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Bridging the Gap: Korean-American Families in Therapy (A Client's Perspective)

A large portion of work in my private practice is providing family therapy for 1st and 2nd generation Korean-American children (both adolescents and adults) and their less assimilated (most of the time monolingual) Korean immigrant parents. Being able to navigate the two worlds--linguistically, culturally and therapeutically is an intricate process.

The following is an anonymous unsolicited endorsement from a past Korean-American client who reached out wanting to share their experience with the larger public:

"I am a Korean-American - first generation. My parents were from Korea. I speak Korean, but very oddly. My father was abusive - to me and to my mother. This mutual trauma was decades unresolved, and a couple years ago it came to a head. I was at my wits end; my mother and I could not resolve any of our conflicts - minor ones or major ones. And I was ready to kick her out of my house. We needed help. Aileen has those important qualities you want in a good therapist. She's a good listener. She's thoughtful and gentle in what she says. She's well trained and well educated. These qualities alone are enough to recommend her. Those are the qualities of Aileen that got my mother and myself past the anger, pain, shouting, crying. Those are the qualities that got us to listening, understanding, processing, thinking, learning. Things are much better between my mother and myself now. But beyond those qualities needed for any good therapist, for a Korean-American seeking help, Aileen (as a Korean-American, also) brings the cultural competence necessary to understand the cultural double-binds that can confuse and hamper someone who straddles both Korean and American cultures. She gets what it's like being Korean-American. She gets the experience of Korean culture being in tension with American culture. This was invaluable to me as a client. And doubly so for me and my mother as we went through family therapy together. And she speaks Korean. Aileen's ability to bridge the language barrier was essential to help my mother and I. I can't speak for my mother, but I witnessed Aileen say things that helped bring American ideas and cultural norms into relevance for my mother in her mostly Korean frame of reference. And that helped me since I had been unable to do so myself. As for myself, it helped that Aileen understood that the sense of self for a Korean-American is caught between the more strongly self-effacing collectivist sense of self from Korean culture and the more strongly individualistic sense of self from American culture. In more ordinary language: she gets the pull/tension/confusion between "us"/uli/우리 and "I"/na/나 that we Korean-Americans experience - especially with our parents. I'm still in individual therapy for my own individual issues, and my therapist is not Korean-American. And perhaps for my personal issues I would describe them as more American style issues than Korean. Because of this I can confidently say you do not have to have a Korean-American therapist to make progress healing; I have made great progress with my non-Korean-American therapist. It was this progress that in part convinced me that my mother and I could fix things - if we got help. Aileen was that help - especially since my mother doesn't speak emotionally well in English, and I don't speak emotionally well in Korean, and since Koreans are reserved about emotions generally, and all the other issues my mother and I had with Korean culture, American culture, English, and Korean mixed together. She helped untangle family dynamics, Korean/American cultural dynamics, and interpersonal dynamics, and she helped find culturally resonant, personally concordant, and family relevant solutions. So, if what you are facing has elements that reach into the Korean-American experience, I can't recommend Aileen enough to you. It really helps to know you are not alone - that we Korean-Americans are not alone. And that we do not have to face the complexities of that alone. Aileen will be there to help you."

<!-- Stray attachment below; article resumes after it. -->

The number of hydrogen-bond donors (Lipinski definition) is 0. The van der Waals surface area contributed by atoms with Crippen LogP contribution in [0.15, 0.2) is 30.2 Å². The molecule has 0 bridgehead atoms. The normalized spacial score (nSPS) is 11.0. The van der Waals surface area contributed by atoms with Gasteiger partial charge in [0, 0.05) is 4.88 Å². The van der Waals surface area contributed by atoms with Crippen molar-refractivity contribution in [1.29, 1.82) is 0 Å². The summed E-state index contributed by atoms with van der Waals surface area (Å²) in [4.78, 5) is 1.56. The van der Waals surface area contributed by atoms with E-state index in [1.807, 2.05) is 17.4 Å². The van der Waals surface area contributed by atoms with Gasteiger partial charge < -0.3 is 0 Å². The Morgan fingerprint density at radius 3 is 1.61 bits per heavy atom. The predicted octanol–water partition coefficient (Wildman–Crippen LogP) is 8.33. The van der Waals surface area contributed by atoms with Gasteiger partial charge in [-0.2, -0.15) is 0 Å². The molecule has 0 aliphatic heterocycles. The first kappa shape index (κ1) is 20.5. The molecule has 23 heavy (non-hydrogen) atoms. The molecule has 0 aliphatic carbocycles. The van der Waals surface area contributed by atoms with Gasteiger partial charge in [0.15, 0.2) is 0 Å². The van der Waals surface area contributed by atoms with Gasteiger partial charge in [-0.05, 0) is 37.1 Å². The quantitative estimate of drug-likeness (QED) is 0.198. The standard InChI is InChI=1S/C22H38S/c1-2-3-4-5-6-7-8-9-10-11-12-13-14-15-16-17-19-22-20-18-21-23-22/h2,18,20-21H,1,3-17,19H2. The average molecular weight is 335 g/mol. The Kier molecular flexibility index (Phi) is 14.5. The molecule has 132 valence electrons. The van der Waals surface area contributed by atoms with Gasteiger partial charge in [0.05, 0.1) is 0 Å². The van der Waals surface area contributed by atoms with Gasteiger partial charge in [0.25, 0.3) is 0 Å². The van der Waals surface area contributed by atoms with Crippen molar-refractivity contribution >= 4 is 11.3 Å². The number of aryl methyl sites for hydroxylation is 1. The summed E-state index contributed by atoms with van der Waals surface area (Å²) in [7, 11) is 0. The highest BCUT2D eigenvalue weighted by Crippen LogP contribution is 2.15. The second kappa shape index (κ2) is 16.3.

~ P.K. (San Francisco, CA)

Thank you for voluntarily sharing about your experience! I, too, am appreciative of the work we were able to accomplish together.

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